Whether or no James had cherished hopes of an inheritance, or of
something rather distinguished to be found down there, he came
back to town in a poor way, and went about with a pathetic
attempt at making the best of a bad job.

"There's very little to be had out of that," he said; "regular
country little place, old as the hills...."

Its age was felt to be a comfort. Old Jolyon, in whom a
desperate honesty welled up at times, would allude to his
ancestors as: "Yeomen--I suppose very small beer." Yet he would
repeat the word 'yeomen' as if it afforded him consolation.

They had all done so well for themselves, these Forsytes, that
they were all what is called 'of a certain position.' They had
shares in all sorts of things, not as yet--with the exception of
Timothy--in consols, for they had no dread in life like that of
3 per cent. for their money. They collected pictures, too, and
were supporters of such charitable institutions as might be
beneficial to their sick domestics. From their father, the
builder, they inherited a talent for bricks and mortar.
Originally, perhaps, members of some primitive sect, they were
now in the natural course of things members of the Church of
England, and caused their wives and children to attend with some
regularity the more fashionable churches of the Metropolis. To
have doubted their Christianity would have caused them both pain
and surprise. Some of them paid for pews, thus expressing in the
most practical form their sympathy with the teachings of Christ.

Their residences, placed at stated intervals round the park,
watched like sentinels, lest the fair heart of this London, where
their desires were fixed, should slip from their clutches, and
leave them lower in their own estimations.

There was old Jolyon in Stanhope Place; the Jameses in Park Lane;
Swithin in the lonely glory of orange and blue chambers in Hyde
Park Mansions--he had never married, not he--the Soamses in their
nest off Knightsbridge; the Rogers in Prince's Gardens (Roger was
that remarkable Forsyte who had conceived and carried out the
notion of bringing up his four sons to a new profession.
"Collect house property, nothing like it," he would say;
"I never did anything else").

The Haymans again--Mrs. Hayman was the one married Forsyte
sister--in a house high up on Campden Hill, shaped like a
giraffe, and so tall that it gave the observer a crick in the
neck; the Nicholases in Ladbroke Grove, a spacious abode and a
great bargain; and last, but not least, Timothy's on the
Bayswater Road, where Ann, and Juley, and Hester, lived under his

But all this time James was musing, and now he inquired of his
host and brother what he had given for that house in Montpellier
Square. He himself had had his eye on a house there for the last
two years, but they wanted such a price.

Old Jolyon recounted the details of his purchase.

"Twenty-two years to run?" repeated James; "The very house I was
after--you've given too much for it!"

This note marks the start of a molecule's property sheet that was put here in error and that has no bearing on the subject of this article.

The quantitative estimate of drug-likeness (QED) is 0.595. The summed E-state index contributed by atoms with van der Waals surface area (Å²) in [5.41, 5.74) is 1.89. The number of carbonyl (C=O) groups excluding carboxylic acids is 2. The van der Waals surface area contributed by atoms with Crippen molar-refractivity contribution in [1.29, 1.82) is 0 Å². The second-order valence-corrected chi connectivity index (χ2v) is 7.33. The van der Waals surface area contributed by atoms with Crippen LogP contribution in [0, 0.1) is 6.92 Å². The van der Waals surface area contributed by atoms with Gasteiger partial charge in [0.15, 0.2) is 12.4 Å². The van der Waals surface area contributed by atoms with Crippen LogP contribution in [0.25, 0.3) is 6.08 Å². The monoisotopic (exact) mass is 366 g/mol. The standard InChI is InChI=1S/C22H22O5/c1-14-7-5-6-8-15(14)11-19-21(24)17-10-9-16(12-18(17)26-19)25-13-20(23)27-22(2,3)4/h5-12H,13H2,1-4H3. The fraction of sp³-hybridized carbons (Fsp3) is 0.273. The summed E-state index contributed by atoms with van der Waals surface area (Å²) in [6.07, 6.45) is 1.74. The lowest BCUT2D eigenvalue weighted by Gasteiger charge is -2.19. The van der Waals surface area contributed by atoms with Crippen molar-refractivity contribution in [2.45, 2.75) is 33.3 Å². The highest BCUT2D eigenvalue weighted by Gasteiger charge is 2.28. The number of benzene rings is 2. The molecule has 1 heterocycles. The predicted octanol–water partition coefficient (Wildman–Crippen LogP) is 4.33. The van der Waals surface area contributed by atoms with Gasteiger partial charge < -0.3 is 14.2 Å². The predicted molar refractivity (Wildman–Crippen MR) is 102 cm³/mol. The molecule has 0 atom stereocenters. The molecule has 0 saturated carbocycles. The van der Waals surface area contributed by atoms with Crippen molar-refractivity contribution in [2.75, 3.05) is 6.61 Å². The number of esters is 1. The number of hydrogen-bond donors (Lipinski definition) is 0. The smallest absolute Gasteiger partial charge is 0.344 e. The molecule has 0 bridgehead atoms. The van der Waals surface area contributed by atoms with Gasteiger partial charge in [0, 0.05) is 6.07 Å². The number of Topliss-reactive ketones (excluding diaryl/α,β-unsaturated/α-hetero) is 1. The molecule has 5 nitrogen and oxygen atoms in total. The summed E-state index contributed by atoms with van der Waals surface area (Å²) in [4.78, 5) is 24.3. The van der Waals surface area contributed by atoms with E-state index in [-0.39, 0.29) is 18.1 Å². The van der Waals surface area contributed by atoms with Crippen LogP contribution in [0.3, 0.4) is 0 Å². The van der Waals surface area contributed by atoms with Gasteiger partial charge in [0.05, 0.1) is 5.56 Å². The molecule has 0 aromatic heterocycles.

Old Jolyon frowned.

"It's not that I want it," said James hastily; it wouldn't suit
my purpose at that price. Soames knows the house, well--he'll
tell you it's too dear--his opinion's worth having."

"I don't," said old Jolyon, "care a fig for his opinion."

"Well," murmured James, "you will have your own way--it's a good
opinion. Good-bye! We're going to drive down to Hurlingham.
They tell me June's going to Wales. You'll be lonely tomorrow.
What'll you do with yourself? You'd better come and dine with

Old Jolyon refused. He went down to the front door and saw them
into their barouche, and twinkled at them, having already
forgotten his spleen--Mrs. James facing the horses, tall and
majestic with auburn hair; on her left, Irene--the two husbands,
father and son, sitting forward, as though they expected
something, opposite their wives. Bobbing and bounding upon the
spring cushions, silent, swaying to each motion of their chariot,
old Jolyon watched them drive away under the sunlight.

During the drive the silence was broken by Mrs. James.

"Did you ever see such a collection of rumty-too people?"

Soames, glancing at her beneath his eyelids, nodded, and he saw
Irene steal at him one of her unfathomable looks. It is likely
enough that each branch of the Forsyte family made that remark as
they drove away from old Jolyon's 'At Home!'

Amongst the last of the departing guests the fourth and fifth
brothers, Nicholas and Roger, walked away together, directing
their steps alongside Hyde Park towards the Praed Street Station
of the Underground. Like all other Forsytes of a certain age
they kept carriages of their own, and never took cabs if by any
means they could avoid it.

The day was bright, the trees of the Park in the full beauty of
mid-June foliage; the brothers did not seem to notice phenomena,
which contributed, nevertheless, to the jauntiness of promenade
and conversation.

"Yes," said Roger, "she's a good-lookin' woman, that wife of
Soames's. I'm told they don't get on."

This brother had a high forehead, and the freshest colour of any
of the Forsytes; his light grey eyes measured the street frontage
of the houses by the way, and now and then he would level his,